Innovation is the key to competitiveness, productivity, economic growth, creating good jobs, and overall making life better for all Canadians. To become one of the most innovative countries in the world, Canada must build a culture of innovation, where Canadians can embrace change and have the right skill sets and tools to leverage emerging opportunities to compete in the global economy.

The multi-year Innovation and Skills Plan is Canada’s response to this new reality, redefining the innovation ecosystem. The Plan builds on Canada’s innovation strengths and addresses areas of weakness along the innovation continuum: from people and skills, through to fundamental and applied research, building innovation ecosystems, commercializing ideas and starting-up companies, to exporting and scaling-up globally competitive companies across all sectors of the economy. At its very core, the Innovation and Skills Plan builds around Canada’s competitive advantage: its people.

A New Approach to Innovation Policy in Canada
The Innovation and Skills Plan is a major redesign of the innovation policy landscape in Canada. It is a new approach to drive growth and create good jobs — one that aims to succeed by building a culture of innovation and a globally recognized brand for Canada as one of the most innovative and competitive countries in the world.

The Plan’s integrated, integrated approach supports firms at all points along the innovation continuum and Canadians at every stage of their lives. Emphasizing partnerships, the plan brings together stakeholders from across the innovation system. It embraces inclusivity and fosters the participation of traditionally underrepresented groups in the innovation economy. It strengthens Canadian leadership in key sectors by removing barriers to growth and fostering innovation in potential high-growth areas.

Targeting challenges and opportunities at every stage of the innovation continuum, the Innovation and Skills Plan is firmly rooted in four interconnected and mutually reinforcing pillars.

Four pillars

People and skills
Ensuring businesses have the right pipeline of talent to succeed and equipping Canadians with the tools, skills, and experience they need to succeed throughout their lifetimes.

What’s new?

  • Supports Canadians at every stage of their lives.
  • Takes a partnership-driven approach, working with industry, post-secondary institutions, not-for-profits, and provinces and territories.

Building ecosystems: science and technology superclusters
Building innovation ecosystems through new partnerships, bridging the gap from idea to commercialization to growing globally-minded firms.

What’s new?

  • Takes an experimental, transformational approach that aims to build superclusters — world-class, large-scale innovation ecosystems — to strengthen Canadian competitiveness.
  • Places a stronger emphasis on science and evidence-based decision-making through investments in fundamental research and a new focus on multidisciplinary, international research.
  • Helps Canadian businesses better understand IP so that they can unlock their benefits and scale-up their innovations.

Investment, scale-up, and growing companies
Attracting investment, supporting the growth of leading Canadian companies and start-ups, and exporting.

What’s new?

  • Provides both direct and indirect support for firms.
  • Uses the Government as a first customer to support innovative SMEs.
  • Provides an integrated approach to support firms at all stages of growth.
  • Makes advice and capital available to firms looking to go global and export.

Program simplification and reorganization
Offering a timely, client-centric single window in the delivery of business innovation programs in every region.

What’s new?

  • Provides a single window for firms to access tailored support, with special access for clean technology firms.
  • Reduces the number of programs by two-thirds and increases overall funding.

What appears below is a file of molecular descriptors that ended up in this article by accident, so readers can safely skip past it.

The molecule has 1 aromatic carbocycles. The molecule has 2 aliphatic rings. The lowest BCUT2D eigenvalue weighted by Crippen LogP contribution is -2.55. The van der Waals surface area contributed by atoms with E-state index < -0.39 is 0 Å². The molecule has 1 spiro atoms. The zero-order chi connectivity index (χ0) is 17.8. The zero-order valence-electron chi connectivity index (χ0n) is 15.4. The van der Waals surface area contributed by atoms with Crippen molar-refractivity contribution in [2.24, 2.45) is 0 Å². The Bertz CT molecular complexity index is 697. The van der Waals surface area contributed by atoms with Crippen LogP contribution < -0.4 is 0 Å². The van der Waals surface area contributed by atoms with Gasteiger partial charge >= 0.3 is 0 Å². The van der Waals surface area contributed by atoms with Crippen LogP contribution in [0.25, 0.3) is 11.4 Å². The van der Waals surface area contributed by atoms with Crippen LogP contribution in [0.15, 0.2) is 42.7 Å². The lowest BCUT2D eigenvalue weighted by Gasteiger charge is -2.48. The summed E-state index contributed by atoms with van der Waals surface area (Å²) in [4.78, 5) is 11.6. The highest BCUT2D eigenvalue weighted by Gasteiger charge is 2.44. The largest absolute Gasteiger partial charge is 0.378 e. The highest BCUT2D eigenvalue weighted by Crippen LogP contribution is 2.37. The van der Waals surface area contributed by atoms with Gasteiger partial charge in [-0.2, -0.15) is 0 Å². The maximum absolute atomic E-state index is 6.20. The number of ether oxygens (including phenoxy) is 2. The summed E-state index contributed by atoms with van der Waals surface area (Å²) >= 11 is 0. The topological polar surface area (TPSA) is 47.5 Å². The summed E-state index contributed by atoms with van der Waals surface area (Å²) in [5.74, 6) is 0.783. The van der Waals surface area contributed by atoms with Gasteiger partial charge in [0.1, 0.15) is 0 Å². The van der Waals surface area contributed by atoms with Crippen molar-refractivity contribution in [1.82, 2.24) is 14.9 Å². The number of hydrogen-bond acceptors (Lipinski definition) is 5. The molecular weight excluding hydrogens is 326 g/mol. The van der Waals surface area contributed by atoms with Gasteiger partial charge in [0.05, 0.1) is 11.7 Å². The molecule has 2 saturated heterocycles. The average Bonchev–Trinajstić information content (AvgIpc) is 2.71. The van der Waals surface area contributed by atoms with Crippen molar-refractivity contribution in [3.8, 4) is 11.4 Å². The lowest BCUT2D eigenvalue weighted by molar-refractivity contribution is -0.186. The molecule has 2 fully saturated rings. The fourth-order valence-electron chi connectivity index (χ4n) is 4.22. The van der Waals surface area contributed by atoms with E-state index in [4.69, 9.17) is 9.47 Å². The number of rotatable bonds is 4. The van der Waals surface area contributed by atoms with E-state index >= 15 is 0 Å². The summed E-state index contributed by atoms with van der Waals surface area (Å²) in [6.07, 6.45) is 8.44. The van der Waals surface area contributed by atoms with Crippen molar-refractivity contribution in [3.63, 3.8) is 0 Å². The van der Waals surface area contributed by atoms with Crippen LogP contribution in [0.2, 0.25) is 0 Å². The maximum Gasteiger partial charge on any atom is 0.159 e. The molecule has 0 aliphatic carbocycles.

• Offers a simplified suite of programs, featuring four flagship programs that correspond to different firm growth stages.
  • Addresses challenges and identifies opportunities through six business-led Economic Strategy Tables that focus on areas of high-growth potential.

Moving Forward
While the Innovation and Skills Plan has taken major steps and made significant progress, work must be done to maintain Canada’s competitiveness, strengthen regional ecosystems, and reinforce leadership in areas of high-growth. Technology is not only accelerating changes in the workplace, but also increasing the integration and convergence of industry sectors. New technologies, such as AI, are transforming existing industries and creating new business models. They are offering new sources of growth, while presenting new challenges related to the issues of trust and privacy. These opportunities raise the risk of creating new digital divides without strong connectivity for all Canadians. The insights shared by Canadians in the Digital and Data Consultations will help guide the Plan going forward.

In addition, the Government is developing new regional growth strategies to support clean growth, inclusiveness, the scaling-up of Canadian firms, and innovators in every part of the country.

The Innovation and Skills Plan is a long-term plan for Canada’s future which puts people at its centre. It builds a solid foundation for success and global competitiveness. With strong business leadership, enabled by strategic government support, the removal of barriers to success will continue, investments will be made, experimentation will flourish, and strong partnerships will bolster and reinforce Canada’s important role on the world stage. Through continued determination and support across the innovation continuum, Canadians are embracing a new culture of innovation that champions ingenuity and embraces change and disruption — propelling Canada to become one of the most innovative countries in the world. Together, we will create good jobs for today and for future generations in tomorrow’s digital economy.


Changing the Tone of the Debate: Productivity Insights Network Conference 2019

Sheffield, England, 13 March, 2019
Raising productivity is a central economic challenge in the UK. The Productivity Insights Network (PIN) conference will bring together researchers, policymakers, intermediaries and businesses working to identify, advance and implement new insights to address the productivity puzzle in the UK. Join us for an engaging day of talks and panel discussions.

Workshop Series on Migration, Globalization and the Knowledge Economy